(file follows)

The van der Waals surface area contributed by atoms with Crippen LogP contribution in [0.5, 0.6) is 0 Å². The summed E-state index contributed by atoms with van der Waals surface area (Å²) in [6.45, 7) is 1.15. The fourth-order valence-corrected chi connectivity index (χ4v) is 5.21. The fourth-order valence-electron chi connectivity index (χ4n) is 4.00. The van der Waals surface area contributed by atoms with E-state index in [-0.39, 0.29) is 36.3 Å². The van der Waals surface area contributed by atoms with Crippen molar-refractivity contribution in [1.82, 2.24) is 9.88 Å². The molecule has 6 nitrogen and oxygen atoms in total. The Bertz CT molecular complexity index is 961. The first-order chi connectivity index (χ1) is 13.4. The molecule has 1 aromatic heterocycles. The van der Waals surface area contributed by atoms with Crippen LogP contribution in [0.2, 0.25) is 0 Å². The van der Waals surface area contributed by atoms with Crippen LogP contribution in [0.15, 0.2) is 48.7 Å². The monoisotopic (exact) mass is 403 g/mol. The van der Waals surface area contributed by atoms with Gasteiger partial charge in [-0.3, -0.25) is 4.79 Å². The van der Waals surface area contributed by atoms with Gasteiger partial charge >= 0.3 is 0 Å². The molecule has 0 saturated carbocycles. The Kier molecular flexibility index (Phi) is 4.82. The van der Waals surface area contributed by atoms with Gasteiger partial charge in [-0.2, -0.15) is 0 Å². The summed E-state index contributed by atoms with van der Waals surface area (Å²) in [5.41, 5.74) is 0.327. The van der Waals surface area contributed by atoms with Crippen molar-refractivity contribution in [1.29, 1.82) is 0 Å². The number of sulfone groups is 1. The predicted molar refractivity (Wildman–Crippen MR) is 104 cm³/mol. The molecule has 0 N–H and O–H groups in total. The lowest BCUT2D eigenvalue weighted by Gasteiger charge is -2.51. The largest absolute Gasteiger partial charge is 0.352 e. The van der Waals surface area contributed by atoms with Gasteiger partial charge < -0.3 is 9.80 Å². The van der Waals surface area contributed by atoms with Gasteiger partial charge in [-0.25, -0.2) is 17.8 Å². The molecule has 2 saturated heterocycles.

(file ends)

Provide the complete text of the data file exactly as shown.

The van der Waals surface area contributed by atoms with Crippen LogP contribution in [0.5, 0.6) is 0 Å². The summed E-state index contributed by atoms with van der Waals surface area (Å²) in [6.45, 7) is 1.15. The fourth-order valence-corrected chi connectivity index (χ4v) is 5.21. The fourth-order valence-electron chi connectivity index (χ4n) is 4.00. The van der Waals surface area contributed by atoms with E-state index in [-0.39, 0.29) is 36.3 Å². The van der Waals surface area contributed by atoms with Crippen molar-refractivity contribution in [1.82, 2.24) is 9.88 Å². The molecule has 6 nitrogen and oxygen atoms in total. The Bertz CT molecular complexity index is 961. The first-order chi connectivity index (χ1) is 13.4. The molecule has 1 aromatic heterocycles. The van der Waals surface area contributed by atoms with Crippen LogP contribution in [0.2, 0.25) is 0 Å². The van der Waals surface area contributed by atoms with Crippen LogP contribution in [0.15, 0.2) is 48.7 Å². The monoisotopic (exact) mass is 403 g/mol. The van der Waals surface area contributed by atoms with Gasteiger partial charge in [-0.3, -0.25) is 4.79 Å². The van der Waals surface area contributed by atoms with Gasteiger partial charge >= 0.3 is 0 Å². The molecule has 0 saturated carbocycles. The Kier molecular flexibility index (Phi) is 4.82. The van der Waals surface area contributed by atoms with Gasteiger partial charge in [-0.2, -0.15) is 0 Å². The summed E-state index contributed by atoms with van der Waals surface area (Å²) in [5.41, 5.74) is 0.327. The van der Waals surface area contributed by atoms with Crippen molar-refractivity contribution in [1.29, 1.82) is 0 Å². The number of sulfone groups is 1. The predicted molar refractivity (Wildman–Crippen MR) is 104 cm³/mol. The molecule has 0 N–H and O–H groups in total. The lowest BCUT2D eigenvalue weighted by Gasteiger charge is -2.51. The largest absolute Gasteiger partial charge is 0.352 e. The van der Waals surface area contributed by atoms with Gasteiger partial charge < -0.3 is 9.80 Å². The van der Waals surface area contributed by atoms with Gasteiger partial charge in [-0.25, -0.2) is 17.8 Å². The molecule has 2 saturated heterocycles.